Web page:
The most exciting are those technologies – such as Advetec’s – that seek to create greater value out of the waste we generate. By treating waste, we are able to create a material that has an inherently higher value and can go into further processing to create substitute fuels, for example.

In the UK the Treasury plans to end the use of low taxed red diesel for the waste management sector. Critics fear this will not push the transition to more sustainable fuel sources but only add to costs. What do you think?

It's happened very quickly and in the short term, there will be waste collectors and handlers pushing that cost straight back down onto the customer. The margins are fairly narrow in some of these sectors, so where else is it going to go?

That said, this will create an incentive to be greener – we’ve already seen fleets of electric vehicles or hydrogen powered vehicles for waste collection and long-distance lorries changing to use bio fuels. Also, with the advent of clean air zones in cities, there is increasing pressure to adapt. This will help accelerate that move, though it might have been better to have a planned transition rather than jumping straight from A to D!

And not just that, operators cannot solely focus on updating vehicles and fuels but must also rethink how they treat and process mixed residual waste – particularly given the fact the recent announcement that the government aims to halve it by 2042. Now’s the time to explore how green technology can help them plug this financial gap. Through improving practices, they can enhance their customers’ ESG strategies, which can lead to more favourable terms in contracts and help fix costs.

It’s also said that the solution to the waste problem lies upstream of the bin. How do we push improved product design and improve business accountability?

It requires businesses to think more carefully about the implications of their design decisions– that means considering the materials used, the product’s functionality, how its packaged and its use after the end of life - and the environmental impact of each stage. Too often products are designed to look good at great cost to the environment. Also, the price on materials such as oil-based plastic needs to be a lot higher. There needs to be a tax on them to encourage manufacturers and designers to look for alternative materials that could be more sustainable.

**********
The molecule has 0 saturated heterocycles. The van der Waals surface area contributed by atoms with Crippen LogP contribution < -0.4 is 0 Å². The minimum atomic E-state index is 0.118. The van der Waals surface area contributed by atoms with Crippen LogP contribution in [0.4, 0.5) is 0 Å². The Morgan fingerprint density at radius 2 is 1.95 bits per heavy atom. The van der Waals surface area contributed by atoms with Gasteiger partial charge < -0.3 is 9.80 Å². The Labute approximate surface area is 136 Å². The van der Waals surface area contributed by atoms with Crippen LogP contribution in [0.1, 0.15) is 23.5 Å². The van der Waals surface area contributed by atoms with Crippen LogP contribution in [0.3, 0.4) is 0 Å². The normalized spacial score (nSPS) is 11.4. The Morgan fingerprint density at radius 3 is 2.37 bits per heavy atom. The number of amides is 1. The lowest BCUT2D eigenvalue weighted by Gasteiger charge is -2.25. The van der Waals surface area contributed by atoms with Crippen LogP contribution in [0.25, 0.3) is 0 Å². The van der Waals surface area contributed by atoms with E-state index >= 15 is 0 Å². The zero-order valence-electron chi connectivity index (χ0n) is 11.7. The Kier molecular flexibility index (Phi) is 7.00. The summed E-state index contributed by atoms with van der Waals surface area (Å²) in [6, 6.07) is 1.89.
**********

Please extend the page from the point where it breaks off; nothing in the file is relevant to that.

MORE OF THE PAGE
Upstream of the bin there are of course also the consumers. We still live in a throw-away society. How can that change?

Changing human behaviour is extremely difficult and it's not going to change for a number of years. It all starts with education – in schools, from local authorities, among businesses. We have to bear in mind that we are a small part of the global population – we're all at different stages. Therefore, we must make it as easy as possible to do better – from initial design, to businesses taking more accountability, to improved recycling systems. Only when all work in harmony will we see real change.

About Stephen Wise

Dr Stephen Wise is the Chief Strategic Development Officer for biotechnology business Advetec. Stephen has more than 20 years’ experience in the waste, renewables and environment sector and his expertise spans operations, technical and engineering services across all waste treatments technologies, policies and regulations.

Stephen is a board member of the Industrial Biotechnology and Innovation Centre (IBioIC), the Composting and Anaerobic Digestion Association of Ireland (Cre), and industrial advisor to Cranfield University, an active member of Chartered Institution of Wastes Management and the Irish Waste Management Association and a member of various expert panels for the sector. He has run multi-million-pound activities for many market-leading companies including Suez, Renewi, Cementir, Ricardo, Wood Group, and Energia.